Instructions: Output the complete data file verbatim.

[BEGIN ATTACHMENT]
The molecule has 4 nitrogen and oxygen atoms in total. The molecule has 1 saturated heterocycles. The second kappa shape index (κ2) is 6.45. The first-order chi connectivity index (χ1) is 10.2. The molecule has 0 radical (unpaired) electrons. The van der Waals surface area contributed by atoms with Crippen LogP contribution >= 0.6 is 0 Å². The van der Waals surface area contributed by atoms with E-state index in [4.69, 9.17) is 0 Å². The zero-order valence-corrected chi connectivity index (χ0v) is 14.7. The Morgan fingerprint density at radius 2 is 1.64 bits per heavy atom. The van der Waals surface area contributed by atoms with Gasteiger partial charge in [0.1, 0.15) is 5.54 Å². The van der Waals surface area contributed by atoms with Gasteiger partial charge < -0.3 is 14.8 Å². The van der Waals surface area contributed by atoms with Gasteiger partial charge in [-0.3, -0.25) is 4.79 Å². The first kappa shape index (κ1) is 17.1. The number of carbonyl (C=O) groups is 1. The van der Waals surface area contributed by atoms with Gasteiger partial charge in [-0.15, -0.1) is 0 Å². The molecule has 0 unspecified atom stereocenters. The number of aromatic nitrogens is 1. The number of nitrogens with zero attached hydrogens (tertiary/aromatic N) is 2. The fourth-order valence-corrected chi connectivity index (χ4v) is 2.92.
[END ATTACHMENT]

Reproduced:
The molecule has 4 nitrogen and oxygen atoms in total. The molecule has 1 saturated heterocycles. The second kappa shape index (κ2) is 6.45. The first-order chi connectivity index (χ1) is 10.2. The molecule has 0 radical (unpaired) electrons. The van der Waals surface area contributed by atoms with Crippen LogP contribution >= 0.6 is 0 Å². The van der Waals surface area contributed by atoms with E-state index in [4.69, 9.17) is 0 Å². The zero-order valence-corrected chi connectivity index (χ0v) is 14.7. The Morgan fingerprint density at radius 2 is 1.64 bits per heavy atom. The van der Waals surface area contributed by atoms with Gasteiger partial charge in [0.1, 0.15) is 5.54 Å². The van der Waals surface area contributed by atoms with Gasteiger partial charge < -0.3 is 14.8 Å². The van der Waals surface area contributed by atoms with Gasteiger partial charge in [-0.3, -0.25) is 4.79 Å². The first kappa shape index (κ1) is 17.1. The number of carbonyl (C=O) groups is 1. The van der Waals surface area contributed by atoms with Gasteiger partial charge in [-0.15, -0.1) is 0 Å². The molecule has 0 unspecified atom stereocenters. The number of aromatic nitrogens is 1. The number of nitrogens with zero attached hydrogens (tertiary/aromatic N) is 2. The fourth-order valence-corrected chi connectivity index (χ4v) is 2.92.